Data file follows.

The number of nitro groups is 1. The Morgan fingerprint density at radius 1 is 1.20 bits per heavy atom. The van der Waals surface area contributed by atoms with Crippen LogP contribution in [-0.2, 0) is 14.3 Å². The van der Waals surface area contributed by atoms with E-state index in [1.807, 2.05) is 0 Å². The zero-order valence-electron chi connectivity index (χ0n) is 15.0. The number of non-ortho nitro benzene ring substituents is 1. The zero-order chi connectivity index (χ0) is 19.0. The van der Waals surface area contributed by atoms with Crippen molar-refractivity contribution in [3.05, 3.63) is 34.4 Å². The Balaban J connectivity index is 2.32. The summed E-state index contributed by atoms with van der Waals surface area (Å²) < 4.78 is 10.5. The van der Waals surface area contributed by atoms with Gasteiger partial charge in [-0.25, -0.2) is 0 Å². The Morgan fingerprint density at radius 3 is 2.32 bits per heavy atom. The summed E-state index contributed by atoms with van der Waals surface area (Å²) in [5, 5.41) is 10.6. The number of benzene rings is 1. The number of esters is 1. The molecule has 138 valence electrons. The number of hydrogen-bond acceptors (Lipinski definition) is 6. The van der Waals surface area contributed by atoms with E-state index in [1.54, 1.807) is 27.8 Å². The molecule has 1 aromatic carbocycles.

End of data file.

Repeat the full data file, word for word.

The number of nitro groups is 1. The Morgan fingerprint density at radius 1 is 1.20 bits per heavy atom. The van der Waals surface area contributed by atoms with Crippen LogP contribution in [-0.2, 0) is 14.3 Å². The van der Waals surface area contributed by atoms with E-state index in [1.807, 2.05) is 0 Å². The zero-order valence-electron chi connectivity index (χ0n) is 15.0. The number of non-ortho nitro benzene ring substituents is 1. The zero-order chi connectivity index (χ0) is 19.0. The van der Waals surface area contributed by atoms with Crippen molar-refractivity contribution in [3.05, 3.63) is 34.4 Å². The Balaban J connectivity index is 2.32. The summed E-state index contributed by atoms with van der Waals surface area (Å²) < 4.78 is 10.5. The van der Waals surface area contributed by atoms with Gasteiger partial charge in [-0.25, -0.2) is 0 Å². The Morgan fingerprint density at radius 3 is 2.32 bits per heavy atom. The summed E-state index contributed by atoms with van der Waals surface area (Å²) in [5, 5.41) is 10.6. The number of benzene rings is 1. The number of esters is 1. The molecule has 138 valence electrons. The number of hydrogen-bond acceptors (Lipinski definition) is 6. The van der Waals surface area contributed by atoms with E-state index in [1.54, 1.807) is 27.8 Å². The molecule has 1 aromatic carbocycles.